Author to Author
with Mindy Friddle
The Author: Ashley Warlick
The Books: Seek the Living (Houghton Mifflin, 2005), The Summer After June (Houghton Mifflin, 2000), and The Distance from the Heart of Things (Houghton Mifflin 1996).
Some writers are inspired to begin their novels with an image. Others with a character. The ideas for Greenville resident Ashley Warlick’s novels emerge from setting. “Everything comes out of that: where people are in the world, where they've been,” she said, adding “the smells and tastes, the weather provide all the texture for a book.” Warlick set her third novel, Seek the Living (Houghton Mifflin, 2005), here in the upstate. Readers will be delighted to find a pitch-perfect sense of place in the story, as well as familiar landmarks such as The Handlebar.
Seek the Living is narrated by 33-year-old Joan Patee, an archivist who longs for a baby and whose husband, Marshall, is perpetually away on business. Her brother, Denny, is working as a cemetery groundskeeper in the upstate. In the course of the novel, Joan discovers that her brother has been digging up some of the graves in the area, and uncovering mysterious remains. She also discovers insight into her own past and present relationships.
Pat Conroy, a fan of Warlick’s, has high praise for Seek the Living: “She creates an entire world out of a family that has edges, crevices, and seems to have gotten their clues by studying the wrong side of the moon,” he writes. “Her prose is silken, and barbed, and clean.”
Warlick, who moved to downtown Greenville six years ago with her husband, Ron Friis, a professor of Modern Languages at Furman, wrote her first novel, The Distance from the Heart of Things (Houghton Mifflin, 1996), a decade ago, while a junior in college. “I wrote around a full class schedule and a waitressing job, mostly at night,” she says. “I think I've always been a better writer, a more conscientious writer, when my time is heavily burdened.”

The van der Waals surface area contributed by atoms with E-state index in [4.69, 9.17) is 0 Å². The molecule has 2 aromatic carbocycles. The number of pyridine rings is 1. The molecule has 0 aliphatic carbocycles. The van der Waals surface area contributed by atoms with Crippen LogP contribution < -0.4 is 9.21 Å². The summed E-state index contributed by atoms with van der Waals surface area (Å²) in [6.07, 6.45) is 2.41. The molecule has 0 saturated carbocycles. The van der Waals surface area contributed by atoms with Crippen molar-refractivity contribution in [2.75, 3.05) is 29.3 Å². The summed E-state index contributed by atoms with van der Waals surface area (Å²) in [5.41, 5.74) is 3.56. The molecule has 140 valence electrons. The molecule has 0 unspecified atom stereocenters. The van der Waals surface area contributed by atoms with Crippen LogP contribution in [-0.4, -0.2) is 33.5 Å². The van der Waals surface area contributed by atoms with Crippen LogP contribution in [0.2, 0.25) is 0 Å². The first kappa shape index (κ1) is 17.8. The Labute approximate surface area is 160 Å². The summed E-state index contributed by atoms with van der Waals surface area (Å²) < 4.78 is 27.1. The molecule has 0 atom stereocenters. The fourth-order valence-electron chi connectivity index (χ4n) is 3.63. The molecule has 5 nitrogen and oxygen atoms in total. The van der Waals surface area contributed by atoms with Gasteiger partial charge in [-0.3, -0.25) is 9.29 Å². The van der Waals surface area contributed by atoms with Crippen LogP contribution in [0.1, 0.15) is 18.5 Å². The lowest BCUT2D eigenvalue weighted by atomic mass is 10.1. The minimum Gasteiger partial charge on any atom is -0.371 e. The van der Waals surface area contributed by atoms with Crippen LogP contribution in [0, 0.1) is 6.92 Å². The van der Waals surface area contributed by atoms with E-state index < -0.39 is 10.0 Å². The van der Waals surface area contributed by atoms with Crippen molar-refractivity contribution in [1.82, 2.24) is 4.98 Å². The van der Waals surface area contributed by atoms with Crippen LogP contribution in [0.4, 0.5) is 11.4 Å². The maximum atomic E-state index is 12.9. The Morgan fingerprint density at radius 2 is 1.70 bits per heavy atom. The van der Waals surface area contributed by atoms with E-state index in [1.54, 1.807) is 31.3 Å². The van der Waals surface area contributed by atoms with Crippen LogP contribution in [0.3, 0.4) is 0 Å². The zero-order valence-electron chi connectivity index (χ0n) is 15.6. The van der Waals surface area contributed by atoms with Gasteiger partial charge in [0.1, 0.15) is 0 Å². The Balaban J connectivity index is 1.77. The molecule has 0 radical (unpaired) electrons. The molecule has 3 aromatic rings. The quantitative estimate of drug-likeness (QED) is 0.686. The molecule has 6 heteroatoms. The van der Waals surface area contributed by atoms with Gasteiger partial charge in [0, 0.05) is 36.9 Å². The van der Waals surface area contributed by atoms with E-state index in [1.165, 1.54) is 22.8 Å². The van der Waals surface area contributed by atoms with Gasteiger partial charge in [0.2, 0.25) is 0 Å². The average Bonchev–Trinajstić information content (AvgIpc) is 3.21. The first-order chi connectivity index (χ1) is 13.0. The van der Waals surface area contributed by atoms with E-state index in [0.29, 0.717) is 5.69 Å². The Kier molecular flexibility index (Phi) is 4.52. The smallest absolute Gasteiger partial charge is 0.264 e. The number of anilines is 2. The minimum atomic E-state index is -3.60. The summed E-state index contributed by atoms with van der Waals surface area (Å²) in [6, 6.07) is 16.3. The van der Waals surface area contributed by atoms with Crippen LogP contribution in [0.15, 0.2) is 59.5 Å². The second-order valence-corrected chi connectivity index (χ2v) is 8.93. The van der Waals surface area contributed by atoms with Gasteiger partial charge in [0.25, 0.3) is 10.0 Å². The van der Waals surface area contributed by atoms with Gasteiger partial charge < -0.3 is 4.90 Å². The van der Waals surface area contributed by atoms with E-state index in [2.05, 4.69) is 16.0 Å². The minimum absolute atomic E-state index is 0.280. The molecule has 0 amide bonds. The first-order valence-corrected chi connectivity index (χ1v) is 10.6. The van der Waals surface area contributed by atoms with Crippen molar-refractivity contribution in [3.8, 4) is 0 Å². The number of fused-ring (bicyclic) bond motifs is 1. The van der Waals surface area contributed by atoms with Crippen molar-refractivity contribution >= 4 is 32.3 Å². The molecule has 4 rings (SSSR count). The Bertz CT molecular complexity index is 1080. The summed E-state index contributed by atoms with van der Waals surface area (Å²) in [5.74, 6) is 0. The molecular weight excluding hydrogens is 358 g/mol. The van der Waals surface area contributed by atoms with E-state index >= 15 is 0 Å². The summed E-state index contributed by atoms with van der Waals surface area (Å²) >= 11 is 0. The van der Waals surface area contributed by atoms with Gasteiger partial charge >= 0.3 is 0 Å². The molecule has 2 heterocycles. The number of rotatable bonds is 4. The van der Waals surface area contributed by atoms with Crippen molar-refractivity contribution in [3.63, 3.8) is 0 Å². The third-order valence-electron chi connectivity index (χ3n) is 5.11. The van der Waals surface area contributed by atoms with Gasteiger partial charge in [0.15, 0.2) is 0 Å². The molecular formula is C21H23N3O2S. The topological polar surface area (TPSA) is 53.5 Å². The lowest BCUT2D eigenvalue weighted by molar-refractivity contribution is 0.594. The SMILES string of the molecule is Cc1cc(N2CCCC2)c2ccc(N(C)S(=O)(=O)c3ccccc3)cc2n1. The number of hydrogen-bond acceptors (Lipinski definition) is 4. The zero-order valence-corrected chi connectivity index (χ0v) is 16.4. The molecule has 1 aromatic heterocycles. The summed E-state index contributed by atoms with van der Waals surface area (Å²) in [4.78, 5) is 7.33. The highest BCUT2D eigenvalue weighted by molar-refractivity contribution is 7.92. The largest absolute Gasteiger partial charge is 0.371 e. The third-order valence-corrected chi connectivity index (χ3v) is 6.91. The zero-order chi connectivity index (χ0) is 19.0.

By the time she was 23, Warlick was a published novelist and the youngest ever recipient of the Houghton Mifflin Literary Fellowship, a prestigious award with a generous stipend that allowed her to work on her second novel, The Summer After June (Houghton Mifflin, 2000). “I didn't have any idea what that prize meant,” Warlick said. “I think that's part of what gets lost when you start a career in your early twenties. There's a lot that escapes you because you don't know enough about what you're doing to pay attention. Sometimes, I think back and just put my face in my hands--I must have sounded so dumb so often.”
Warlick, who grew up in Charlotte, also spent a good part of her childhood in York County where her father owned farms. “Rural South Carolina held a lot of sway with me,” she explained. “For The Distance From the Heart of Things, I could ask my father anything I needed to know about vineyards.”
However, The Summer after June takes place in Galveston, TX, and Warlick found herself “working with a setting I knew little about. I had never even visited Galveston. I read a lot of history about the city, drove there twice and stayed as long as I could.” More recently, her research for Seek the Living turned up historical details about local cemeteries such at the Old Stone Church in Clemson. As fascinating as poring over historical documents may be, however, Warlick discovered that research can be addictive and a “sucking pit of procrastination,” for novelists.
“I’ve cut whole swaths of a manuscript that really had nothing to do with anything other that here was something really cool I'd learned,” she said.
A mother of two young children, Warlick works at home, and teaches in the low-residency MFA program at Queens College in Charlotte. She’s working on a new novel based on the life of MFK Fisher, the famous essayist and food writer. “I'm reading only her work right now, getting a feeling for her habits of phrase, where she was and when,” Warlick said, adding that the novel is set in southern California and Europe in the years before WWII.
Warlick writes “on a computer at a desk that faces a wall, and it's very, very messy in there, and everything seems very fragile and people avoid the desk altogether.” When working on a manuscript, she reads it out loud for sound, but prefers to work without an outline. “Arching concerns, for me, emerge gradually.”
With three published novels to her credit, Warlick says writing and publishing doesn’t necessarily get easier with each book. “If people don't buy your last book, your publisher won't want your next one,” she said. “But I think the amount of money a publisher is willing to commit to support a book is shrinking at an alarming pace,” a frustrating paradox that sometimes makes her “want to run screaming.“
And yet Warlick has sage advice for writers, both published and unpublished: “Read. Write. Read some more. The being published part is something that happens in one day, one very great lucky day, and according to a set of choices people very far away from you and your books are going to make. Your writing has to sustain you for months at a time, years and years of months at a time. That's where you should spend your energy.”
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